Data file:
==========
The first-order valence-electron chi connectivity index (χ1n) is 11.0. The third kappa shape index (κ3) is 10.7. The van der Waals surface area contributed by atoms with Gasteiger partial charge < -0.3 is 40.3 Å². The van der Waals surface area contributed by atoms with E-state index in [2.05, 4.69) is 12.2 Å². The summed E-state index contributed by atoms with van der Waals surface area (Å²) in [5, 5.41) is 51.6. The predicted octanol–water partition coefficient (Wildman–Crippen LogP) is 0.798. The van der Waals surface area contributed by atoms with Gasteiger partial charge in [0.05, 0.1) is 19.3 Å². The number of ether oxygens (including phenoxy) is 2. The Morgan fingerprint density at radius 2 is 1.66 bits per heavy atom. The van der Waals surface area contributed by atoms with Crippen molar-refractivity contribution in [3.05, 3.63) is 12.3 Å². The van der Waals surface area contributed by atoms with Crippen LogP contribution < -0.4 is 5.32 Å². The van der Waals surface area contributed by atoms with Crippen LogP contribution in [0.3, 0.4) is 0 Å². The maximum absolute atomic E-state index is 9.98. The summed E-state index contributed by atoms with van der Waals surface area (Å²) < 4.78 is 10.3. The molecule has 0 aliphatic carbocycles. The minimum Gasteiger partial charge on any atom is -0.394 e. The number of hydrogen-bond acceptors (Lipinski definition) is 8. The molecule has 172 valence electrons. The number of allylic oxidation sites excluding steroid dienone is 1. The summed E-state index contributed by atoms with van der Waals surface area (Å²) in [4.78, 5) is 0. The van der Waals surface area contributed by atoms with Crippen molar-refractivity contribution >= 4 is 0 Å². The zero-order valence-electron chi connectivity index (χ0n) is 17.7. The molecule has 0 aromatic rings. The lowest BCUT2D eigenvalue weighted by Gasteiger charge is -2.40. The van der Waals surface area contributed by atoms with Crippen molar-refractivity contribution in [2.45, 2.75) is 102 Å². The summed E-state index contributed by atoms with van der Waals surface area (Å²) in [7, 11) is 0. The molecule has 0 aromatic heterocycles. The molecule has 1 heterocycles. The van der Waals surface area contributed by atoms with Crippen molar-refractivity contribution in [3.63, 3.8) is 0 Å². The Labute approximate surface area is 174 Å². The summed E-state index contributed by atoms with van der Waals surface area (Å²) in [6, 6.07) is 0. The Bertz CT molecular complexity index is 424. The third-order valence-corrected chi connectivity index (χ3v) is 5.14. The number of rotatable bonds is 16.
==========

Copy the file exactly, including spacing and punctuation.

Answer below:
The first-order valence-electron chi connectivity index (χ1n) is 11.0. The third kappa shape index (κ3) is 10.7. The van der Waals surface area contributed by atoms with Gasteiger partial charge < -0.3 is 40.3 Å². The van der Waals surface area contributed by atoms with E-state index in [2.05, 4.69) is 12.2 Å². The summed E-state index contributed by atoms with van der Waals surface area (Å²) in [5, 5.41) is 51.6. The predicted octanol–water partition coefficient (Wildman–Crippen LogP) is 0.798. The van der Waals surface area contributed by atoms with Gasteiger partial charge in [0.05, 0.1) is 19.3 Å². The number of ether oxygens (including phenoxy) is 2. The Morgan fingerprint density at radius 2 is 1.66 bits per heavy atom. The van der Waals surface area contributed by atoms with Crippen molar-refractivity contribution in [3.05, 3.63) is 12.3 Å². The van der Waals surface area contributed by atoms with Crippen LogP contribution < -0.4 is 5.32 Å². The van der Waals surface area contributed by atoms with Crippen LogP contribution in [0.3, 0.4) is 0 Å². The maximum absolute atomic E-state index is 9.98. The summed E-state index contributed by atoms with van der Waals surface area (Å²) < 4.78 is 10.3. The molecule has 0 aliphatic carbocycles. The minimum Gasteiger partial charge on any atom is -0.394 e. The number of hydrogen-bond acceptors (Lipinski definition) is 8. The molecule has 172 valence electrons. The number of allylic oxidation sites excluding steroid dienone is 1. The summed E-state index contributed by atoms with van der Waals surface area (Å²) in [4.78, 5) is 0. The van der Waals surface area contributed by atoms with Crippen molar-refractivity contribution >= 4 is 0 Å². The zero-order valence-electron chi connectivity index (χ0n) is 17.7. The molecule has 0 aromatic rings. The lowest BCUT2D eigenvalue weighted by Gasteiger charge is -2.40. The van der Waals surface area contributed by atoms with Crippen molar-refractivity contribution in [2.45, 2.75) is 102 Å². The summed E-state index contributed by atoms with van der Waals surface area (Å²) in [7, 11) is 0. The molecule has 0 aromatic heterocycles. The molecule has 1 heterocycles. The van der Waals surface area contributed by atoms with Crippen molar-refractivity contribution in [3.63, 3.8) is 0 Å². The Labute approximate surface area is 174 Å². The summed E-state index contributed by atoms with van der Waals surface area (Å²) in [6, 6.07) is 0. The Bertz CT molecular complexity index is 424. The third-order valence-corrected chi connectivity index (χ3v) is 5.14. The number of rotatable bonds is 16.